Min Sok Lee

Lecturer in the Department of Economics

Saieh Hall, Room 011

Dr. Lee is a Lecturer in the Department of Economics at the University of Chicago, teaching undergraduate courses in principles of microeconomics and intermediate microeconomics. Min Lee holds a BA in economics from the University of Cambridge (UK), and a PhD in economics from the University of Chicago.


Victor O. Lima

Senior Lecturer in Economics and the College; Co-Director of Undergraduate Studies in Economics

(773) 834-6672
Saieh Hall, Room 105

Dr. Lima is a Senior Lecturer in Economics and the College; Co-Director of Undergraduate Studies in Economics.  His research interests include: monetary economics; social effects; unemployment effects of labor regulation. For more information, please visit his homepage.


John McCallum

Earl S. Johnson Instructor in History

(773) 702-5351
5736 S. Woodlawn, Room 302

Dr. McCallum is the Earl S. Johnson Instructor in History. His broader research interests include moral sentiments and violence, total war, human rights, the United States in 20th century global history, and the history of democracy and the state. For more information, visit his homepage.


Mary (Ella) Wilhoit

Earl S. Johnson Instructor of Anthropology

5736 S. Woodlawn, Room 201

Dr. Wilhoit is an anthropologist with a focus in Gender and Sexuality studies, Ella is currently completing her first book manuscript on gendered labor, kinship and governmentality in the rural Andes. In addition to gendered labor and power, Ella’s research interests include gender and sexuality in the rural south, embodiment as a culturally mediated experience, and the Anthropology of stress and anxiety. For more information, please visit her homepage.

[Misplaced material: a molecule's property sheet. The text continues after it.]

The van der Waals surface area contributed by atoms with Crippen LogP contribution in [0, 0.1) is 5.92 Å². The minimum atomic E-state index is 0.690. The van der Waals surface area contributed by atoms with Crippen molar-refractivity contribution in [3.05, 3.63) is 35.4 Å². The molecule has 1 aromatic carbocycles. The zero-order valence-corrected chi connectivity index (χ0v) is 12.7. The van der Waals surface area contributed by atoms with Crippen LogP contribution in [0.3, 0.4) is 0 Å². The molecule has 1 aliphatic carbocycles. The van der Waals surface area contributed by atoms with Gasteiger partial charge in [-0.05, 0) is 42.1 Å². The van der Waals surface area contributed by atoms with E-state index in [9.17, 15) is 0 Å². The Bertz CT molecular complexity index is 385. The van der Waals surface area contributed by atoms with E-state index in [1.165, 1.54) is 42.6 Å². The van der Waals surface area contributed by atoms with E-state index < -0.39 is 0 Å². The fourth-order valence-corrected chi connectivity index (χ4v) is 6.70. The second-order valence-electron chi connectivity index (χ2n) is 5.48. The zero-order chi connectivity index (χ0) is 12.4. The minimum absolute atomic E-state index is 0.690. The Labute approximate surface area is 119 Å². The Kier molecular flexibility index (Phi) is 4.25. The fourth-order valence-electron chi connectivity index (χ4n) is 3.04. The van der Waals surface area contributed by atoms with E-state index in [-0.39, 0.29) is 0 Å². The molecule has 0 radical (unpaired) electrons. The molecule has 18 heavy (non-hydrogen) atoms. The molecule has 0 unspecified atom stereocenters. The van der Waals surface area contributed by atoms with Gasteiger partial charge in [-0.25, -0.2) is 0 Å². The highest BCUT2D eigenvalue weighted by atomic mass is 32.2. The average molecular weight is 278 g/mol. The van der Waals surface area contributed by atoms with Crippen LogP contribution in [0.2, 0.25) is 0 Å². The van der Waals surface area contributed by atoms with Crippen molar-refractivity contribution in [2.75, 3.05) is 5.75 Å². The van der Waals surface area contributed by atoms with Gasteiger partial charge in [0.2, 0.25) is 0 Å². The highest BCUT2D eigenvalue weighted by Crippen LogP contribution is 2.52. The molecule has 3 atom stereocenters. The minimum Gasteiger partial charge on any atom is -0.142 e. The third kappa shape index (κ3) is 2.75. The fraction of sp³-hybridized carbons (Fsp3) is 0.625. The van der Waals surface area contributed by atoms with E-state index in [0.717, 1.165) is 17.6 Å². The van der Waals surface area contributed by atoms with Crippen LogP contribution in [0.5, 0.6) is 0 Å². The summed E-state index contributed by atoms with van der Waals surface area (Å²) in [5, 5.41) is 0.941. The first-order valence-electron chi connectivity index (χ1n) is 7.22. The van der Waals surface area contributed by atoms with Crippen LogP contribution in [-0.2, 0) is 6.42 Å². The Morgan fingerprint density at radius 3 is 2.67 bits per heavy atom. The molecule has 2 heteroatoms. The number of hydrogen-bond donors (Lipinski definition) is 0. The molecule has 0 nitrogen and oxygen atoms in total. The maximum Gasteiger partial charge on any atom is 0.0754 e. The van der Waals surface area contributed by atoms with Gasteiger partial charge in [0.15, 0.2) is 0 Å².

Dain Borges

Former Faculty Director for MA Programs in the Social Sciences Division; Associate Professor of History, Romance Languages and Literatures

(773) 702-8317
Social Sciences Research Building, Room 507

Dr. Borges is the former Faculty Director of MAPSS and Associate Professor of History, Romance Languages and Literatures, and the College. Professor Borges is a historian of Latin America, specializing in modern Brazilian social and cultural history. He is the author of The Family in Bahia, Brazil, 1870-1945. He works on nineteenth- and twentieth-century Latin American culture and ideas. For more information, please visit his homepage.


John MacAloon

Professor, Social Sciences Graduate Division and in The College; Director Emeritus, MAPSS; and Associated Faculty in the Department of Anthropology

(773) 702-8468
Gates Blake Hall 424

Dr. MacAloon is Director Emeritus of MAPSS; Professor in the Social Sciences Graduate Division and The College; and Associated Faculty in the Department of Anthropology.  He is an anthropologist and historian.  His research focuses theoretically on cultural performance theory and substantively on the modern Olympic Movement and Olympic Games. More information can be found on his homepage.